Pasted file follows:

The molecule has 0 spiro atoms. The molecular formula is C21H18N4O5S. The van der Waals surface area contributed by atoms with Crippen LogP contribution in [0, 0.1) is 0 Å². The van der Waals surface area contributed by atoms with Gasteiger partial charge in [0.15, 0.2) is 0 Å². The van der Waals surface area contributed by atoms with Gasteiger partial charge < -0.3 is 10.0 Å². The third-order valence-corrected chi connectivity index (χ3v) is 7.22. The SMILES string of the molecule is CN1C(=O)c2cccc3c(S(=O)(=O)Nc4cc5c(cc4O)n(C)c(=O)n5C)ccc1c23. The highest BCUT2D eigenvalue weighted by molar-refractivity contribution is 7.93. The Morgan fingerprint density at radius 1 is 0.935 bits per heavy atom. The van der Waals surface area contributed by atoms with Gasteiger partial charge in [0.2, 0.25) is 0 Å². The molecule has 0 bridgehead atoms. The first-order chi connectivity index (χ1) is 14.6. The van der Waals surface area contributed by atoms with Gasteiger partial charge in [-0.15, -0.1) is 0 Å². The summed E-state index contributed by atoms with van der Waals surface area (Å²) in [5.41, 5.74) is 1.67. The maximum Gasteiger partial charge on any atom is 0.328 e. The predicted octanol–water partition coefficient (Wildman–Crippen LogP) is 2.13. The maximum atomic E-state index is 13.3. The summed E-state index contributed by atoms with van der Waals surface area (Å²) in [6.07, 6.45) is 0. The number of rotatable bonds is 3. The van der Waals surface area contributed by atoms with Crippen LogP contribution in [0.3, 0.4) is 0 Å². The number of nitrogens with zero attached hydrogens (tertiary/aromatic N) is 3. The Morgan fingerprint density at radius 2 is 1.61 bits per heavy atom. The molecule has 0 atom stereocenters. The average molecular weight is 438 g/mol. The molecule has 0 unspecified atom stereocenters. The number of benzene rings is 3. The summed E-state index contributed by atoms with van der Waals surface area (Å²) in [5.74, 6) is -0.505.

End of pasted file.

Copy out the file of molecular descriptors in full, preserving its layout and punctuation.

The molecule has 0 spiro atoms. The molecular formula is C21H18N4O5S. The van der Waals surface area contributed by atoms with Crippen LogP contribution in [0, 0.1) is 0 Å². The van der Waals surface area contributed by atoms with Gasteiger partial charge in [0.15, 0.2) is 0 Å². The van der Waals surface area contributed by atoms with Gasteiger partial charge < -0.3 is 10.0 Å². The third-order valence-corrected chi connectivity index (χ3v) is 7.22. The SMILES string of the molecule is CN1C(=O)c2cccc3c(S(=O)(=O)Nc4cc5c(cc4O)n(C)c(=O)n5C)ccc1c23. The highest BCUT2D eigenvalue weighted by molar-refractivity contribution is 7.93. The Morgan fingerprint density at radius 1 is 0.935 bits per heavy atom. The van der Waals surface area contributed by atoms with Gasteiger partial charge in [0.2, 0.25) is 0 Å². The molecule has 0 bridgehead atoms. The first-order chi connectivity index (χ1) is 14.6. The van der Waals surface area contributed by atoms with Gasteiger partial charge in [-0.15, -0.1) is 0 Å². The summed E-state index contributed by atoms with van der Waals surface area (Å²) in [5.41, 5.74) is 1.67. The maximum Gasteiger partial charge on any atom is 0.328 e. The predicted octanol–water partition coefficient (Wildman–Crippen LogP) is 2.13. The maximum atomic E-state index is 13.3. The summed E-state index contributed by atoms with van der Waals surface area (Å²) in [6.07, 6.45) is 0. The number of rotatable bonds is 3. The van der Waals surface area contributed by atoms with Crippen LogP contribution in [0.3, 0.4) is 0 Å². The number of nitrogens with zero attached hydrogens (tertiary/aromatic N) is 3. The Morgan fingerprint density at radius 2 is 1.61 bits per heavy atom. The molecule has 0 atom stereocenters. The average molecular weight is 438 g/mol. The molecule has 0 unspecified atom stereocenters. The number of benzene rings is 3. The summed E-state index contributed by atoms with van der Waals surface area (Å²) in [5.74, 6) is -0.505.